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PERFORMANCE
Companies are looking to improve their organizational performance every day. Though cost cutting may be one way to achieve organizational efficiency, its effect tends to be short-lived. Creating sustainable organizational performance often requires fundamental changes in the overall structure, operating model and capabilities of the organization.
Pivot can help:
  • Organization Simplification
    As organizations strive to adapt to their changing environment, they tend to add new positions, functions and activities. Left unchecked, this leads to an increase in the size and complexity of the organization, driving up cost, increasing internal bureaucracy and reducing organizational agility. Our work to simplify organizations revolves around two complementary and integrated approaches. The first involves an activity-based analysis in order to understand the overall distribution of activities: how critical they are to the mission of the organization, identifying redundancies, overlaps and areas for optimization. In parallel, we look at the management structure, namely the number of layers and spans of control of the different management units, ensuring that the mission of the areas are clear and that there is value-add at each managerial level of the organization. Benefits include a more nimble and focused organization, improved accountability and agility and reduced cost base.
  • Target Operating Model
    In many organizations, the target operating model has grown more out of the needs of the different functions than by design, resulting in
a legacy patchwork of functions, processes and systems that are neither effective nor efficient. In addition, operating models are often poorly understood across the organization and are rarely questioned before they become too cumbersome, cause major failures or are impacted by new operating procedures or systems. The operating model is critical insofar that it represents the set of activities and tasks that are carried out to produce desired outputs. It therefore represents a key input into the development of an effective organizational design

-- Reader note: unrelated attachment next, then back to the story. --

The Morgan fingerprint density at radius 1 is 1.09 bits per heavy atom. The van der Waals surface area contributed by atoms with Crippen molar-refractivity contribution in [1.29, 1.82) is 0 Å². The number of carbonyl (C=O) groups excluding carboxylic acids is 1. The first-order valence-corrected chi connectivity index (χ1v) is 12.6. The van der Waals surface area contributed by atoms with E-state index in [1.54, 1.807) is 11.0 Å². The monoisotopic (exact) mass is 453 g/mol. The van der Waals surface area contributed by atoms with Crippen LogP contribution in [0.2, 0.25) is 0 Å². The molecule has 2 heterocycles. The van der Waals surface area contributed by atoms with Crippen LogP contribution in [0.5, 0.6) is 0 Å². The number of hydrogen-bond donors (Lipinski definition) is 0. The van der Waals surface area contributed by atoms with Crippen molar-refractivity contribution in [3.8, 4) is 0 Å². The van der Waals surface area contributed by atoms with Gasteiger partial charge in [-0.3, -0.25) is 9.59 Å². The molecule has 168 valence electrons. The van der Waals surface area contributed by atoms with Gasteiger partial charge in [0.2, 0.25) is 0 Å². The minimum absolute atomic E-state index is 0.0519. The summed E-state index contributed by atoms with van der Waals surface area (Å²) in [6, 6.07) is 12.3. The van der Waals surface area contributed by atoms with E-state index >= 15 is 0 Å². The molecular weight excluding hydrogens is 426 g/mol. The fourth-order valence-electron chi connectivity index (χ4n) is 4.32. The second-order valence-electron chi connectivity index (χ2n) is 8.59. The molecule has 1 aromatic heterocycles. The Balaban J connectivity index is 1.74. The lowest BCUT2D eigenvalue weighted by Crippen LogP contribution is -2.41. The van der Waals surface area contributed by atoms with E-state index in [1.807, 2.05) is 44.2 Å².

• Functional Excellence
    In leading organizations, corporate functions such as marketing, human resources, finance, purchasing or legal, tend to be considered as value-added functions rather than unnecessary overhead cost. The value they add to the organization is typically a function of their basic capabilities, as well as the nature of the engagement model with the business. At Pivot, we have worked with functional leaders in a number of functional areas (e.g. marketing, HR, communications, finance, purchasing) in order to build their internal capabilities and increase their impact on the business.
  • New Product Development
    For many organizations, developing new products represents a major challenge and for good reason. By definition, new product development activities cut across the organization and involve all the different functions within the organization. To be effective, the process needs to be orchestrated and managed, with clear responsibilities for delivery at every stage and end-to-end governance for the entire process. The organization must also develop the right tools and approaches in order to ensure that the best projects are selected and that they are managed for market success.dership structures, complex matrix organizations, key account management, shared services, etc.